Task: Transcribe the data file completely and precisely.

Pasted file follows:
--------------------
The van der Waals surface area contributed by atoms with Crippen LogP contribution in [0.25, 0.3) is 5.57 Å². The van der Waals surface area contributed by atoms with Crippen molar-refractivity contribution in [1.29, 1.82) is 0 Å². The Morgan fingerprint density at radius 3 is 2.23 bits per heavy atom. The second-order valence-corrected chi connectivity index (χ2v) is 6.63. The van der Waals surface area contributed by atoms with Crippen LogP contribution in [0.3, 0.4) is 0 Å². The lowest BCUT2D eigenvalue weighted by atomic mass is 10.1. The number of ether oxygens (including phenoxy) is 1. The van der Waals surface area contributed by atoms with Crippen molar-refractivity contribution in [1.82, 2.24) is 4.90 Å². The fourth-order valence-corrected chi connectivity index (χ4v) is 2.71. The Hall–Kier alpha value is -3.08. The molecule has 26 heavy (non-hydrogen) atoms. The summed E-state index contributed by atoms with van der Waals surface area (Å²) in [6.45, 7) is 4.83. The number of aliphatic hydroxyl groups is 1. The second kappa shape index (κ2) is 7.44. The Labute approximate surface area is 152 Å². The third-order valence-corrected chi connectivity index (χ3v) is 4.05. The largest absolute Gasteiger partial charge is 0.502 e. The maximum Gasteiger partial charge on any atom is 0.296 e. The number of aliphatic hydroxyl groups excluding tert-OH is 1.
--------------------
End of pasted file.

The van der Waals surface area contributed by atoms with Crippen LogP contribution in [0.25, 0.3) is 5.57 Å². The van der Waals surface area contributed by atoms with Crippen molar-refractivity contribution in [1.29, 1.82) is 0 Å². The Morgan fingerprint density at radius 3 is 2.23 bits per heavy atom. The second-order valence-corrected chi connectivity index (χ2v) is 6.63. The van der Waals surface area contributed by atoms with Crippen LogP contribution in [0.3, 0.4) is 0 Å². The lowest BCUT2D eigenvalue weighted by atomic mass is 10.1. The number of ether oxygens (including phenoxy) is 1. The van der Waals surface area contributed by atoms with Crippen molar-refractivity contribution in [1.82, 2.24) is 4.90 Å². The fourth-order valence-corrected chi connectivity index (χ4v) is 2.71. The Hall–Kier alpha value is -3.08. The molecule has 26 heavy (non-hydrogen) atoms. The summed E-state index contributed by atoms with van der Waals surface area (Å²) in [6.45, 7) is 4.83. The number of aliphatic hydroxyl groups is 1. The second kappa shape index (κ2) is 7.44. The Labute approximate surface area is 152 Å². The third-order valence-corrected chi connectivity index (χ3v) is 4.05. The largest absolute Gasteiger partial charge is 0.502 e. The maximum Gasteiger partial charge on any atom is 0.296 e. The number of aliphatic hydroxyl groups excluding tert-OH is 1.